There are legitimate questions on every Chennaiites mind to which Roy, an avid college quizzer, will not be able to easily find answers. How will we tide over the present crisis, with depleted ground water levels? What do we do about water of different colours sometimes flowing through our taps? Why do we face such acute scarcity so close on the heels of unprecedented floods in 2015? Roy acknowledges the clear and present challenge. “With all the reservoirs having dried up, we are already at the peak of the water deficit situation. I don’t expect things to get much worse from here on till the North East monsoon sets in. We have been successful to some extent in zeroing in on alternative sources of water. The other part of the strategy is to keep covering the areas of deficit piped supply with lorry supply. The lorry supply per day has now crossed 8000 trips per day as against a normal of 4000 trips. It needs to be noted that in none of the previous droughts have we exceeded 6000 trips per day. So it is a new record. We are geared up to increase it further.”
The Metro Water Chief sees only two solutions to Chennai’s water woes – desalination and water recycling. On both counts, he claims the Board is making “good headway”. Two desalination plants, 150 MLD and 400 MLD, “are in the pipeline. Tenders have now been invited. Two tertiary treatment reverse osmosis plants (TTRO) which can convert 90 million litres of sewage into industrial quality water per day are being constructed.”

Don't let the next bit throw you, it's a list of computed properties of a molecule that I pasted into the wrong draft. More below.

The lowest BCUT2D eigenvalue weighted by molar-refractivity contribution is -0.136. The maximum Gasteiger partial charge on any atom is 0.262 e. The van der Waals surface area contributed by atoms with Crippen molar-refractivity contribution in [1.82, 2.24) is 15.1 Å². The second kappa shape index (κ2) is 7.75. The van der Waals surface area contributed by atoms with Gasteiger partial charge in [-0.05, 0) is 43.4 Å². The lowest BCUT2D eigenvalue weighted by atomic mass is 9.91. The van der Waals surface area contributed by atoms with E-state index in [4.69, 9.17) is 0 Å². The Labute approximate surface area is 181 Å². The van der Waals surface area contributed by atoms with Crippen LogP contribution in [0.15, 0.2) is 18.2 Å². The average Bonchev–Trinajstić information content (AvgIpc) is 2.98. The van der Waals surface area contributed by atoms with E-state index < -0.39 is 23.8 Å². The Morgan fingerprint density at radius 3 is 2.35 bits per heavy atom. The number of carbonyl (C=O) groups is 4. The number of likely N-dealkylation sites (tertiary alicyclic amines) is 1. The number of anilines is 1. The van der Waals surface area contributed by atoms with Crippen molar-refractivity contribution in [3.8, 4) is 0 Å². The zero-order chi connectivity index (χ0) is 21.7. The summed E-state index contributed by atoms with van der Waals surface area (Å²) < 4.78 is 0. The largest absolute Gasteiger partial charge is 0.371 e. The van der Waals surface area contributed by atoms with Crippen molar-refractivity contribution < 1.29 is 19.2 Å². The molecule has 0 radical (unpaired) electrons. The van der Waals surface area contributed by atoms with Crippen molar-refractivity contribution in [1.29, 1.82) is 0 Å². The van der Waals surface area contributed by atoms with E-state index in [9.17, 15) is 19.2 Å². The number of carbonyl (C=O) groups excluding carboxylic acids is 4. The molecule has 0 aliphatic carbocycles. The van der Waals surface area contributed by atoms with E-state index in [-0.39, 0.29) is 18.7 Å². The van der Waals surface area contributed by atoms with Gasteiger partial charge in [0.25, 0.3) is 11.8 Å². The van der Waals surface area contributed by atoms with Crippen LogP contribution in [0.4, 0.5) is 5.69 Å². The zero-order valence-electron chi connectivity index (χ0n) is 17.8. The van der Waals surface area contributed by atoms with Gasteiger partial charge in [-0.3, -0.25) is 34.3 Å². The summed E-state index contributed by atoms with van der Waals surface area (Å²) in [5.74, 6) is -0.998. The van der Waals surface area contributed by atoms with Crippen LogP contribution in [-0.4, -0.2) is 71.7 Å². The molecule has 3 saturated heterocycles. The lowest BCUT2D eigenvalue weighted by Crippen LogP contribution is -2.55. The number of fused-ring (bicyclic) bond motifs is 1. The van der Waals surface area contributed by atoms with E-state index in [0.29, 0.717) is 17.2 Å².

To exchange notes on administration, Roy does not have to look too far, as his wife G. Laxmi Priya is also an IAS officer and currently posted as the Collector of Ariyalur. But the young officer couple will have their hands and feet full with their adorable toddlers – Mukil and Sai. That leaves Roy with little time for his main hobby – reading. “I read as much as I can, though my favourite genre keeps changing. At present it is Philosophy and History.” There have been some “passing fancies like running and tennis. I was a keen sprinter in school, athough I don’t look like one now!” I dare say, Chennai’s water scarcity will keep him on his toes.
(Sanjay Pinto is a Lawyer at the Madras High Court, a Columnist, Bestselling Author, TV Political Commentator, Public Speaking Mentor & Former Resident Editor – NDTV 24×7)